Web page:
Eight of tonight’s audience members simply came in off the street because volunteer Tyrone Kenney — host of the station’s religious talk and inspirational show “God Is” — was sitting at the door handing out fliers.

“This is a critical issue,” Benton says. “It’s not the sexiest issue, so you may not have heard about it.”

Benton often says that Rainier Avenue Radio is not Black media; it’s simply a media company run by a Black man. “I’m not a Black voice; I’m Black, and I have a voice,” he says. The station — which accepts donations via Shunpike, an arts administration support nonprofit — has nine part-time and volunteer staff from a number of racial backgrounds, and over 80 people who broadcast shows, from pastors to business owners to attorneys to nonprofit leaders to hobbyists.

There are shows in Spanish, Fijian, Tagalog, Vietnamese and other languages. There’s reggae, jazz, live high school sports broadcasts, fitness shows and shows on money and real estate — and of course, Benton’s weekly news show, “Impacts of the Coronavirus on South Seattle and Surrounding Communities,” which he’s hosted from 1-3 p.m. every Friday since March 13, 2020.

Yet Rainier Avenue Radio and shows like Fincher’s “Hacks & Wonks” are often pigeonholed as just for Black people or communities of color.

Fincher’s podcast has a “lefty urbanist-y” leaning audience, and many listeners are white, she says. In the last two years she’s had lots of politicians wanting to come on and talk about Black issues, but she makes it very clear that her show isn’t a “Black” show just because she’s a Black woman: she wants to talk about their entire record.

“Yes, we absolutely want to have Black-owned outlets thriving,” Fincher said. “We also want Black perspectives thriving in all places, and to relegate that to Black media only is overall not a success.”

Media organizations like Rainier Avenue Radio have been growing steadily for years, but many saw a bump in 2020 that has held steady.

The budget for news and opinion website the South Seattle Emerald, though under a million dollars a year, is three times what it was three years ago, as hundreds of monthly donors and a few bigger grantees signed on to support the nonprofit. The South Seattle Emerald publishes turn-of-the-screw police coverage, neighborhood-by-neighborhood announcements and coverage of South Seattle events, and op-eds by local elected leaders. Rep. Kirsten Harris-Talley, D-Seattle, recently took to the Emerald’s pages to announce she wouldn’t be running for reelection and document what she called a lack of integrity among state House Democrats as the Legislature rolled back some police-accountability measures.

Web broadcast network Converge Media — whose CEO Omari Salisbury became well known locally for broadcasting from the front lines of the Seattle protests — went from talking to “100 people” or so in 2019 to tens of thousands now. The organization’s dozen or so shows and podcasts cover everything from news to sports to activism to pop culture, often but not always from a Central District or South End perspective, and has gathered nearly 400,000 YouTube views and almost 15,000 Instagram followers. The company announced an expansion to Portland this summer, and earlier this month at the Northwest Emmy Awards, Converge received a Governor’s Award from the National Academy of Television Arts & Sciences Northwest. (Salisbury declined to talk on the record for this story.)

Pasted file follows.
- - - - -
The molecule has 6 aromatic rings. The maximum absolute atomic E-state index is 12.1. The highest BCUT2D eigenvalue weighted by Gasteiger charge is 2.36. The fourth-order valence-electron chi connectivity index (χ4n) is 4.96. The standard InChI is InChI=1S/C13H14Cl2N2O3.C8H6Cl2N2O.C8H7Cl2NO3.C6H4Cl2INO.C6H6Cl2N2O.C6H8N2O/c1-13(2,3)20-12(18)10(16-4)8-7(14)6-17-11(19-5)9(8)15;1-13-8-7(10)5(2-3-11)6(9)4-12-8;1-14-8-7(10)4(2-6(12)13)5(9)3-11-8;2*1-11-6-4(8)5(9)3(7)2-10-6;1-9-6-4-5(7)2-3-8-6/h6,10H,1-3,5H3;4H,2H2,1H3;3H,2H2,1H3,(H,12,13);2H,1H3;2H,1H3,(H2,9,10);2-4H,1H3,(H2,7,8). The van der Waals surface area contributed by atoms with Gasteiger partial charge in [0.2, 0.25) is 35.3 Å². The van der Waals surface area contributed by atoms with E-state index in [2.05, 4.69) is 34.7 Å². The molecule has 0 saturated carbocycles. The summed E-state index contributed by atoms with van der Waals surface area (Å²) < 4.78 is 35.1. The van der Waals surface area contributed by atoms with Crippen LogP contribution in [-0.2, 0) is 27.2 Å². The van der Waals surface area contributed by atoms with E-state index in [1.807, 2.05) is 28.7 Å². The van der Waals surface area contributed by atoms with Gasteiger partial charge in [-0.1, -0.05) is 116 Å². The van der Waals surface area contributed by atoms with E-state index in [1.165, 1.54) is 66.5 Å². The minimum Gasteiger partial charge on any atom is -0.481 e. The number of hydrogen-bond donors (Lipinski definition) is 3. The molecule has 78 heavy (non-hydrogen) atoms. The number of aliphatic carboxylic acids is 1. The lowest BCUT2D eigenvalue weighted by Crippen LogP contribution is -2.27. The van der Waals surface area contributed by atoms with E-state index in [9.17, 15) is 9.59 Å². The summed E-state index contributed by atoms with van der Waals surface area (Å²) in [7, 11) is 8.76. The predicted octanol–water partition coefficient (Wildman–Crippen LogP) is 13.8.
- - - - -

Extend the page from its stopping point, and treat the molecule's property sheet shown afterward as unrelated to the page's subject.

Many of these organizations are still small, however, with few to no full-time staff, and while the resurgence is welcome, it does feel at times like a drop in the bucket. It’s hard to compare to the number of Black newspapers and radio stations that existed in Seattle in the 20th century, Benton and Fincher said.

Future an “open question”

Now these organizations are at an inflection point. Leadership roles are shifting: Salisbury announced at the end of May he was ending his show on Converge — a new show hosted by King County Equity Now’s media director, TraeAnna Holiday, will succeed it — and wrote in a blog post about mental scars and even physical injuries sustained during protests two years ago that have yet to be healed.

Benton said he’s had four strokes this year, and is trying to limit his time working for Rainier Avenue Radio. He talks slower on the radio now, and gets far more fatigued.

South Seattle Emerald’s founder, Marcus Harrison Green (who writes a column for this newspaper), stepped back from his role at the site in May, and hired a new executive director to succeed him, Michael McPhearson — the organization’s first full-time employee.

Some new leaders, like McPhearson, feel the future is still an “open question.” While McPhearson feels the Emerald will always have support from community readers, media organizations need big-dollar investment to thrive. He worries that commitments from bigger institutions could fade like they have in the past.